WITH the advent of the internet, anybody and anyone can write about anything and have it posted online for everyone to see and read. Their reaction to what was written can be appreciative or disgust depending on the predisposition of the one who was fortunate, or unfortunate enough to read it; or it can warrant further research on the subject matter of the post and thereafter be the object of a lengthy critique or further praise.
This is the online environment we now find ourselves in and we can only do so much to temper what is being written and posted in the internet in order to discover those written expressions that are dispassionate, balanced, and however critical, are keenly objective in its presentation.
But more often than not, we find ourselves the unlucky recipient (due to an inadvertent click of the mouse) of a piece of observation that somehow seems to be utterly devoid of any reasonable basis upon which the observation or comment was made.
That comment was made and posted online through the so-called Yahoo! News by a contributor named Marvin Joseph Ang, who gave his background and credentials as “a news and creative writer who follows developments in politics, democracy, and popular culture.” He advocates for a free press and national democracy. It was a good thing that Yahoo! News attached a disclaimer which read, “The views expressed are his own.” The reader is invited to see his full comment here: (https://ph.news.yahoo.com/comment-scrap-sara-duterte-appoint-someone-with-the-right-credentials-to-the-dep-ed-083615193.html)
From the first two paragraphs of his post we find his declaration that the presumptive president, Bong-Bong Marcos will be “entrusting the education portfolio, a government agency beset by numerous challenges, to his running mate and vice president-elect Sara Duterte-Carpio when their term begins”. He then follows up with the statement, “The Philippines, even before the pandemic, has long been in crisis. Despite having the biggest chunk of the annual budget, classrooms are still lacking, the infrastructure needed to cater to a good educational environment is moving crazy slow, and teachers don’t get paid adequately with the kind of workload that is given to them.” Observe that it is the country that he is describing as being in crisis and not the Department of Education which is supposed to be the subject matter of his comment. Such a mistake might have been inadvertent but you would think that someone who claims to be a news writer would have double checked his post before putting it online.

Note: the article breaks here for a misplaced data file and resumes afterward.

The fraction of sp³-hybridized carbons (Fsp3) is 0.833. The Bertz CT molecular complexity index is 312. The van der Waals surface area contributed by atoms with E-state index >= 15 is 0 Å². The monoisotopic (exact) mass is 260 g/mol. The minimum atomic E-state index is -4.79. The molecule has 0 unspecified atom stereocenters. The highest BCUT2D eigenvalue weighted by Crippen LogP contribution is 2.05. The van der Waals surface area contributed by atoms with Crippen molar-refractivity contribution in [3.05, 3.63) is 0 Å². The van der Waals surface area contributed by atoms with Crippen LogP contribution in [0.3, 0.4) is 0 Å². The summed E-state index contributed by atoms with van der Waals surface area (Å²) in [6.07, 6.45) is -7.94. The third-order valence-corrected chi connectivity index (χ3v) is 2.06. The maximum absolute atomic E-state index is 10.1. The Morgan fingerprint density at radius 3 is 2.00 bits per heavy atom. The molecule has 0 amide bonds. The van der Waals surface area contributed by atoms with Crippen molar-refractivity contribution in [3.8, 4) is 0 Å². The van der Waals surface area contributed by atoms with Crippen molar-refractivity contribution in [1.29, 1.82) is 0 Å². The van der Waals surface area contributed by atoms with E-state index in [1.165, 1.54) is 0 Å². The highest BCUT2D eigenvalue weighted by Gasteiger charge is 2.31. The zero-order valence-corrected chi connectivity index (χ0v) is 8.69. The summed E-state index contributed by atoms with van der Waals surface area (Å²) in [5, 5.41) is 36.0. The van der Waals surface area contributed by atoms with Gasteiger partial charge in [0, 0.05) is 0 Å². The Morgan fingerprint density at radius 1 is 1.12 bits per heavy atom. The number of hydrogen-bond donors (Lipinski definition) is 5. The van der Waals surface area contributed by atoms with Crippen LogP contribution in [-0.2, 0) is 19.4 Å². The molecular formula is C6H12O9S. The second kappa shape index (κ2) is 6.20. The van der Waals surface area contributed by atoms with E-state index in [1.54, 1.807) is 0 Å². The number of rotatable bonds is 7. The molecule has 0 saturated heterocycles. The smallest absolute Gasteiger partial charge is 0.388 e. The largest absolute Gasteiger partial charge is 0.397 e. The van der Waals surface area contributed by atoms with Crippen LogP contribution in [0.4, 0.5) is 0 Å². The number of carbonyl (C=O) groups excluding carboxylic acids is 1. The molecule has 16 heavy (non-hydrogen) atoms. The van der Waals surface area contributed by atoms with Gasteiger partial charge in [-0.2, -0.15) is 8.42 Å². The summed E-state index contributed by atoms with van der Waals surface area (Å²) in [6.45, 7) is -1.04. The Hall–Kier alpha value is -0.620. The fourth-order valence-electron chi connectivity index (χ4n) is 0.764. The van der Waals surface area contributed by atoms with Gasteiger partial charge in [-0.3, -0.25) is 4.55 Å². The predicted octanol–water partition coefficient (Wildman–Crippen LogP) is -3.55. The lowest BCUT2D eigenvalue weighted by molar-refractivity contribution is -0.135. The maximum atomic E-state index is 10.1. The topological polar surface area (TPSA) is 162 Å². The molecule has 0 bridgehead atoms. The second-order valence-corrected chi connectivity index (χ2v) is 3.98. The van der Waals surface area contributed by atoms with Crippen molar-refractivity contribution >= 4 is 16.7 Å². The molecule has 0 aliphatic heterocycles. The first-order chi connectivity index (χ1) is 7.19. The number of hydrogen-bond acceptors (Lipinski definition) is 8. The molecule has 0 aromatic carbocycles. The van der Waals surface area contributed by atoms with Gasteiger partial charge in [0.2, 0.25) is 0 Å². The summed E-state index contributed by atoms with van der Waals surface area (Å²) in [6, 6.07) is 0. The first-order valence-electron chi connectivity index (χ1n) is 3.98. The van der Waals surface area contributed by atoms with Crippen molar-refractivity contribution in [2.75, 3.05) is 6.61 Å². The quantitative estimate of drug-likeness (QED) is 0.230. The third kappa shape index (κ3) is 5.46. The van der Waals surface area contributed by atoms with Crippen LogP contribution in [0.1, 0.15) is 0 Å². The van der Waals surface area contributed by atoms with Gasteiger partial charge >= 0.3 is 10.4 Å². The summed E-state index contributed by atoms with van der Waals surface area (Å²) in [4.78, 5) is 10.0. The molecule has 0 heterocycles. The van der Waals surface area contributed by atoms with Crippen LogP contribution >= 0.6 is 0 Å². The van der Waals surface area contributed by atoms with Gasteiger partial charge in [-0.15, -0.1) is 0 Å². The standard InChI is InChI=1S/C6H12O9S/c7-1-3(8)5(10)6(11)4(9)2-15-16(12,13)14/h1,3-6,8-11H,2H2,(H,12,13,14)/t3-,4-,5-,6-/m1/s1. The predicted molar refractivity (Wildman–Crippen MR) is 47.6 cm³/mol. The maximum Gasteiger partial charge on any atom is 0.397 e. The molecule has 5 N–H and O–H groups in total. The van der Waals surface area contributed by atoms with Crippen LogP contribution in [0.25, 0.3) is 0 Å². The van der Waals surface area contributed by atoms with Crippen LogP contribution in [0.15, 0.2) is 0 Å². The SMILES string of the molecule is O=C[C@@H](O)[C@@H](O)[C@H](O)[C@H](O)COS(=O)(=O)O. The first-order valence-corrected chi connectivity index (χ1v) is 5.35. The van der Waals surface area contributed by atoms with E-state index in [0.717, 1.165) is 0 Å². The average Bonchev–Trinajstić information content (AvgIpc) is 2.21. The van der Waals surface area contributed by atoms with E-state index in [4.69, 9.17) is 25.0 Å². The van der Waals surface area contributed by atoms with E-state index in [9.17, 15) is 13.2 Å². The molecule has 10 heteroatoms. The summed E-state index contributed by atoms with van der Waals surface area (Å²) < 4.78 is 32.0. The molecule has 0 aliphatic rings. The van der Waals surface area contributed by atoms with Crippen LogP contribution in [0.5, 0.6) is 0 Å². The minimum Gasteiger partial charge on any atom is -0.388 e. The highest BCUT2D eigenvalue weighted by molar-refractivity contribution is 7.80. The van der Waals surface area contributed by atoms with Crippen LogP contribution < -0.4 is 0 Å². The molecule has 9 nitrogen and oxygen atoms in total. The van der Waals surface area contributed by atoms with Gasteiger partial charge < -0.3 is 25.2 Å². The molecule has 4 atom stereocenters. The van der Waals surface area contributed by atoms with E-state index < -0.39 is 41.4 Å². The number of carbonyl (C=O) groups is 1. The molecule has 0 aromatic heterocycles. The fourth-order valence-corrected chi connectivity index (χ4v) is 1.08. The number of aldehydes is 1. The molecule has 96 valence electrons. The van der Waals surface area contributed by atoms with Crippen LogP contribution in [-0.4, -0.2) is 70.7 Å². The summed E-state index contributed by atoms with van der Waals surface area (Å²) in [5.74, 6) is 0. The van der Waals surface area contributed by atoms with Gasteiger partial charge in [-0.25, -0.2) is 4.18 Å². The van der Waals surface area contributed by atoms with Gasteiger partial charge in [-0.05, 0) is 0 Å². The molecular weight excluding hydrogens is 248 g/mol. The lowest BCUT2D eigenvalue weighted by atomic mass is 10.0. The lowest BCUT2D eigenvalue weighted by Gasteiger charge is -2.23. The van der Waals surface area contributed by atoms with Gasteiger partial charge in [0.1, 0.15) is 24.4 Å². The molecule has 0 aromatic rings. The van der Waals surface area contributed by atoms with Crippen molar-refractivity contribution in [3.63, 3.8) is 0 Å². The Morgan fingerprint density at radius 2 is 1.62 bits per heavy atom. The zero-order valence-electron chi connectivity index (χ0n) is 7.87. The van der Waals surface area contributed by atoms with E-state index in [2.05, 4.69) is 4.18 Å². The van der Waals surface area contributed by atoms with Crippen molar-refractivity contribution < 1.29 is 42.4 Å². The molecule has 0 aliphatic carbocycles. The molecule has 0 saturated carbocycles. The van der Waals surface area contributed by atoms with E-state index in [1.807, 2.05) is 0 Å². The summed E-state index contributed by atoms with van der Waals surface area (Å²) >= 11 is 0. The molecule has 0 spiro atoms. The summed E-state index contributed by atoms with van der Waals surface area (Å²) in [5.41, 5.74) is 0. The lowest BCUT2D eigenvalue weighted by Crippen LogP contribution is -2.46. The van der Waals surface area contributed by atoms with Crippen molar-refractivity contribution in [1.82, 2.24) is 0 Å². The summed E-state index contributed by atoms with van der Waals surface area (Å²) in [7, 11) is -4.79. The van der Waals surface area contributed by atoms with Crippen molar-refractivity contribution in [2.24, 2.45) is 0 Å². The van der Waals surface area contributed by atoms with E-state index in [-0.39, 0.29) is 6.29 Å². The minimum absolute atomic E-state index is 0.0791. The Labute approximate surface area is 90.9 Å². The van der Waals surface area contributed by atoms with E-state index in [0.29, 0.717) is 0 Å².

The third paragraph of his comment is a total disconnect from the two previous paragraphs since it begins by providing a positive note stated as follows: “But in 2016, many welcomed the appointment of Leonor Briones as Secretary of the Department of Education (DepEd). Briones, a professor emeritus of the University of the Philippines Diliman’s National College of Public Administration and Governance, and lead convenor of watchdog group Social Watch Philippines, is an expert on governance and budget, and the former National Treasurer under Former President Joseph Estrada.”